I am a tenure-track Assistant Professor in the Faculty of Arts & Philosophy of the University of Ghent. I previously held (post)doctoral positions at the Universities of Edinburgh and Leuven. My research focuses on the Romantic period, extending into the eighteenth century and Victorian period; I'm particularly interested in late-Romantic culture (1820s through 1840s). Combining methods at the intersection of translation studies, media theory, and literary theory, I investigate the ways in which British culture is shaped by practices and ideas of translation and mediation. I have recently also taken a particular interest in the Romantic reception of early-modern print and media culture.
I have a monograph with Edinburgh University Press, Thomas De Quincey: Romanticism in Translation, and have published in such journals as Studies in Romanticism, the European Romantic Review, Romanticism, and Literature Compass. I am currently working on a new book project provisionally titled Romanticism and the Thinking of Transfer. Its aim is to chart how Romantic writers sought to understand newly intermedial and transnational realities, and how the intersection of mediation and translation lent itself to creating a uniquely angled sense of historicity. Other projects include articles or chapters on Romantic historiography, Keats and the problem of secondariness, and Scott and printing. I am currently also co-editing two books; one on minor languages in the Romantic period (under contract with Edinburgh UP), and one on translation history from the early modern period to the 1830s (under contract with Brepols).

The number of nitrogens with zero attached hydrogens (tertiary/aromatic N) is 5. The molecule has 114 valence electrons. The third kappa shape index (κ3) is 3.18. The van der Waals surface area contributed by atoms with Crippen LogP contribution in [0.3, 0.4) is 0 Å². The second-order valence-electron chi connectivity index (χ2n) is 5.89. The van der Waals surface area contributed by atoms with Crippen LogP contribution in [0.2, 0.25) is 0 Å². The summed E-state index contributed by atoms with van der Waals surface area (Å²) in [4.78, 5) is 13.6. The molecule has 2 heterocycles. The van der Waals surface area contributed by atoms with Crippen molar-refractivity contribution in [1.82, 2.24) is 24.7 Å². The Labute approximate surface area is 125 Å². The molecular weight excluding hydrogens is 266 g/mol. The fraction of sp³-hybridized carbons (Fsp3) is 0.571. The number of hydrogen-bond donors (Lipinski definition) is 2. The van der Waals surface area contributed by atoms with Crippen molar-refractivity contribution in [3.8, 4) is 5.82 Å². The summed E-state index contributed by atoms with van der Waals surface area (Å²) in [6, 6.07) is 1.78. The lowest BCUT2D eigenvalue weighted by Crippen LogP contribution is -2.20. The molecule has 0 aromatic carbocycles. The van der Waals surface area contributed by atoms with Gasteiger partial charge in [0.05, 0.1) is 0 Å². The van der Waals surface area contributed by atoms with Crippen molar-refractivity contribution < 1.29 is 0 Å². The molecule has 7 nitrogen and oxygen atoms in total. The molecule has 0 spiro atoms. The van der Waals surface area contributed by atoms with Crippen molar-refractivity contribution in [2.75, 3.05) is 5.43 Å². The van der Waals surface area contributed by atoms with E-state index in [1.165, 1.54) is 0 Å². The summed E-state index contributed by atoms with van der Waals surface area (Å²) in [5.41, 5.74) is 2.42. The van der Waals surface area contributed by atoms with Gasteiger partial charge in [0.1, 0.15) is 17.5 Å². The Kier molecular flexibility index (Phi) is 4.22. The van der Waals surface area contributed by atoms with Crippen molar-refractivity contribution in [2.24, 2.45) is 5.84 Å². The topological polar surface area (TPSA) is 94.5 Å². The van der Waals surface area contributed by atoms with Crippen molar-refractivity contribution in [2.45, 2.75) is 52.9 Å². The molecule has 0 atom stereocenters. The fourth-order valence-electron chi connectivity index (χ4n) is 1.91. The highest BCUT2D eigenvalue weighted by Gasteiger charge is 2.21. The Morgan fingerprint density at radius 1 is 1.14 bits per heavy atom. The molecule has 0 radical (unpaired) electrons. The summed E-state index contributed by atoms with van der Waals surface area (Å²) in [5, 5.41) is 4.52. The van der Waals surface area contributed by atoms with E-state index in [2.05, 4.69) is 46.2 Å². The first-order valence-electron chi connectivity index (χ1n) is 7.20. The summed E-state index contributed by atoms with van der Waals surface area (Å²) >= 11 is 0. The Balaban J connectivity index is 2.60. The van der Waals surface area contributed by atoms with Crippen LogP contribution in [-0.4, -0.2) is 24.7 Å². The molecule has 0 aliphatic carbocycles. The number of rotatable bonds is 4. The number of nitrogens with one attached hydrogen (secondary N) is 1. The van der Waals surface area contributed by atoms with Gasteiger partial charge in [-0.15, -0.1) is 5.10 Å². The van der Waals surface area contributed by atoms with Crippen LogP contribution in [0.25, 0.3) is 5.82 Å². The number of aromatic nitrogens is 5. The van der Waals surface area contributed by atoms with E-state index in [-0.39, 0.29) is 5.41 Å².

I am the editor of the literature section of English Text Construction, a John Benjamins and Web of Science indexed journal, and have recently been elected to the board of the North American Society for the Study of Romanticism (NASSR). I have also been involved with the International Summer School of Romanticism since its inception, and have recently been a founding member of an inter-university network for nineteenth-century studies, L19, which gathers researchers from Leuven, Brussels, and Ghent. At Ghent University, I'm a Steering Group member of the Group for Early Modern Studies (GEMS).
I welcome applications to supervise theses and dissertations that fall within the broad scope of my research interests. I currently (co-)supervise doctoral research by Dominic Bentley-Hussey and Lina Vekeman, and a senior postdoc held by Rita Dashwood.
I convene the following modules:
I lecture in the following modules: